The intruder made no effort to cover his tracks across a stack of federal memos in the 14th-floor office. When the judge called in his staff and others to examine the scene, the evidence was conclusive: The perpetrator was a raccoon.
In the following days, judges and staff who work in the building reported other thefts -- chocolate chip cookies stolen from a 10th-floor desk, a sandwich on the 9th floor, and a packet of dried soup purloined from the 23rd floor.
A court clerk created a "wanted" poster, and Bonapfel's staff posted a "raccoon crossing" sign on the judge's door.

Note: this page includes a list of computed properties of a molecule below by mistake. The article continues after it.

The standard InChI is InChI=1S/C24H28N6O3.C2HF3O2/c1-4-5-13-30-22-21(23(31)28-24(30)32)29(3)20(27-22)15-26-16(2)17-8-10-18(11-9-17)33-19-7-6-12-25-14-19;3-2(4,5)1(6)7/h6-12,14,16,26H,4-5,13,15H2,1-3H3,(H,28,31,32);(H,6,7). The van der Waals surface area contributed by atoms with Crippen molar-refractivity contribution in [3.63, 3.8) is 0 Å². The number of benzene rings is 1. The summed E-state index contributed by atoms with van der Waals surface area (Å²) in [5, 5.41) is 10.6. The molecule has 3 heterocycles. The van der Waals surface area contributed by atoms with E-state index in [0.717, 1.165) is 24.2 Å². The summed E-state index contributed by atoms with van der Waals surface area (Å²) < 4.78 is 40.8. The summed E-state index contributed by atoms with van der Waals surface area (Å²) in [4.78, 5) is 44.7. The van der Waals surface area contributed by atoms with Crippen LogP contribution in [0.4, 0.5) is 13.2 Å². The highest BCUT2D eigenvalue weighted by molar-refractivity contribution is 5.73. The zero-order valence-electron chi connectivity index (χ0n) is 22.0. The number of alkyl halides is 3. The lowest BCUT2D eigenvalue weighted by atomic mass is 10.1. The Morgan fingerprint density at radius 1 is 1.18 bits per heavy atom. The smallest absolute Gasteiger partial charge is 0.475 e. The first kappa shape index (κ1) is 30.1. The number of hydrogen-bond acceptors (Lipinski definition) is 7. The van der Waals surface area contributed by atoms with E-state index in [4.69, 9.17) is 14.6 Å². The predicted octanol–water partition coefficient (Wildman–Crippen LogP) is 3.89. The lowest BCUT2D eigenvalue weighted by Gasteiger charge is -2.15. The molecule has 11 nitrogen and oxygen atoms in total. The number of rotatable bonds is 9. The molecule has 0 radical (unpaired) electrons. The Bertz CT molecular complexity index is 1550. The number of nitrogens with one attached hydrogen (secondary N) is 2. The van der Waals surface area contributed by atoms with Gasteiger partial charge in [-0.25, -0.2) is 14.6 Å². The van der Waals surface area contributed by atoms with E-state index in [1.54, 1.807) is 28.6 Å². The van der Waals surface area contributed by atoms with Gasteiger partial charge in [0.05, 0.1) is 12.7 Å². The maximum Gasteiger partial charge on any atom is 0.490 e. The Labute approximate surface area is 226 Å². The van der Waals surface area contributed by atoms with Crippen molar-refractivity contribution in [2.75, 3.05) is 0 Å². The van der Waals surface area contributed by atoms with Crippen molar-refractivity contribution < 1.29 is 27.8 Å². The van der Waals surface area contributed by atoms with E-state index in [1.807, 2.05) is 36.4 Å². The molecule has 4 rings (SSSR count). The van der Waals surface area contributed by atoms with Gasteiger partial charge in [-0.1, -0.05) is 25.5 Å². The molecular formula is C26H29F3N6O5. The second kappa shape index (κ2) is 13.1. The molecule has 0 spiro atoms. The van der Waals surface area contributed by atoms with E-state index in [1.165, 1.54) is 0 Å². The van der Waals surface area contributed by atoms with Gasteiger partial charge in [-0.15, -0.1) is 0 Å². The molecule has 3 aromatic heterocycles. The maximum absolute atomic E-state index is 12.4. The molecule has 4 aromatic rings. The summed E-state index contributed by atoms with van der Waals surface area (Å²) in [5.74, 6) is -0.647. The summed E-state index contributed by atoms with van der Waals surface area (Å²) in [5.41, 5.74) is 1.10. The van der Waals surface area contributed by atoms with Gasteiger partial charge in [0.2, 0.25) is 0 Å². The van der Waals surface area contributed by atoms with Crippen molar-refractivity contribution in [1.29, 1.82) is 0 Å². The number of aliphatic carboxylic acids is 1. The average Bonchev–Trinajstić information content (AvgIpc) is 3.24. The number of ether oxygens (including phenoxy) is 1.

Workers from a company that specializes in catching wildlife placed a trap in the ceiling over a judge's office and baited it with tuna.
The wait ended Monday when a judicial assistant heard a noise overhead. Two workers removed the ceiling tiles and grabbed the suspect.
Office workers named the raccoon "Russell," in honor of the building's namesake. The General Services Administration, which manages the building, theorizes that Russell wriggled into the heating system from outside.
"We're going to see if we can get him turned loose on a farm somewhere," said Robert Perkins, the building's manager. "We're going to take him a long way from this building."
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